Huddling under tents to get out of the rain, a diminished crowd flocked to Saturday’s Apple Festival at the New Paltz Reformed Church. As the downpour waxed and waned, people made their way between tents, tasting treats and looking at crafts. Between the church’s Doric columns, bands played Crosby, Stills, Nash and Young covers.
This is the festival’s 25th iteration, and while many traditional activities were honored, including selling pies and hosting vendors, the event’s organizers tried new ones too. Festival coordinator Kym Tiffany presided over a silent auction, with prizes including a $100 “Compass Rose Clock” by local artist Leonie Lacouette and a handcrafted bracelet with Swarovski pearls from Mélange. This was the auction’s first year, and by midafternoon several items were approaching their retail prices.
Most notably new, however, was the Apple Salsa contest. For two dollars, anyone could try each of the ten different salsas submitted by the public, scooping the condiment onto chips, pita bread and pork rinds. Bowls of yogurt with parsley stood by in case anyone might overload on the spice.
I tried all of them, and came back for seconds on several. The names of each salsa’s creator were kept hidden so as not to bias the voting process. My favorite was the Indonesian Empire, sharp and spicy, but all were good: The Snappy Salsa was almost like applesauce, while an Apple-and-Chile salsa clashed sweet and spicy flavors. Many were made with local ingredients.
Susan Kraat stood behind the table all afternoon, describing the process to anyone who might be interested. The salsa contest replaced a former apple pie bakeoff, she said, because the earlier contest often got “too contentious” and created a conflict with the pies being sold by the church. “Piemaking contests can be innately fraught with unhappiness,” said Kraat. “We’ll try it this year,” she added, “and see where it goes.”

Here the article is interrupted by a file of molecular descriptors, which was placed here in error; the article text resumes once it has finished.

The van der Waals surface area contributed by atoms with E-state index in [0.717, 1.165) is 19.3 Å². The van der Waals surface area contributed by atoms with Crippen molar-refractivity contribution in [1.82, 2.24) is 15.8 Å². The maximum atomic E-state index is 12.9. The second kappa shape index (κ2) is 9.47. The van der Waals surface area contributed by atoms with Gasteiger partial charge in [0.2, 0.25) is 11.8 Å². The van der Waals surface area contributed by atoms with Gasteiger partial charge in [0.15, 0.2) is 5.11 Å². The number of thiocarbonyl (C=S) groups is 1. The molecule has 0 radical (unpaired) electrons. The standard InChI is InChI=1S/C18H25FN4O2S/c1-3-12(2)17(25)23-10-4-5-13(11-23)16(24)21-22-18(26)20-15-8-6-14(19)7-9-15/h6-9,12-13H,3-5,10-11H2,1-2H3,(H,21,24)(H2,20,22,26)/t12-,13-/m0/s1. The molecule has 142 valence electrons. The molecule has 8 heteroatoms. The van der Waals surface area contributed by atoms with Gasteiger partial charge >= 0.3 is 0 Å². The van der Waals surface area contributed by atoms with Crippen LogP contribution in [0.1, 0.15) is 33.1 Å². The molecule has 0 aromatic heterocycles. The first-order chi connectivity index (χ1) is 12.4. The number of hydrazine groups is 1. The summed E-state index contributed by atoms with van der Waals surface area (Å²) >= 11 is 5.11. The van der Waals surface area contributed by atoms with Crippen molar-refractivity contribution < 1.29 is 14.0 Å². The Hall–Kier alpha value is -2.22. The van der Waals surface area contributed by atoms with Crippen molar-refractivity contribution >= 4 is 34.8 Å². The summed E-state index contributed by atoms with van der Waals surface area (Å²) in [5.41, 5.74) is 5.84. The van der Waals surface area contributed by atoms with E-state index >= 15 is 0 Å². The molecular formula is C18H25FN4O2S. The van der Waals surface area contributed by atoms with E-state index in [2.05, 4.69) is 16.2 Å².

Kraat and Tiffany were part of a team of volunteers who ran the whole event, from the junior choir members selling apple fritters to the older men making apple butter around a garbage-can fire, huddled against the cold. For Kraat, that sense of community made the event. “It’s more about spending time with people,” she said. Together they peel apples, bake, advertise and set up. Working together, said Kraat, is “all fun.”
According to Tiffany, the Apple Festival is the Reformed Church’s largest fundraiser for the year, and all money spent on apple pies, hamburgers and at the silent auction is donated directly to the church. The rain directly impacted how much money the church raised, but those present remained upbeat. “It is what it is,” said Kraat, “and we need the rain.”
Vendors, typically out on Historic Huguenot Street, were cloistered in the school building across the road. Anyone could vend, provided that they paid a $35 fee. I noticed American Girl Doll clothes, soap, scented soy candles. Carolyn Steele vended her ceramic coasters and crafts, something that she does as a “hobby and side business.” She attends local craft fairs, and this marked her second year at the Apple Festival. Though the rain dampened her sales, she remained optimistic. “I’m still making some sales,” she said, “and it seems like everybody’s still in a good mood.”
After voting closed at 4 p.m., the salsa contest’s winner was announced: Cheryl Alloway’s Island Valley Tango salsa, a fruity and sweet concoction with chunks of mango. For her efforts, she was awarded a $25 gift certificate to Russo’s Deli. Despite the rain and the damp and the newness of the contest, Kraat was impressed by the outcome. All told, 50 votes were cast: “Not bad,” she said, “for conditions!”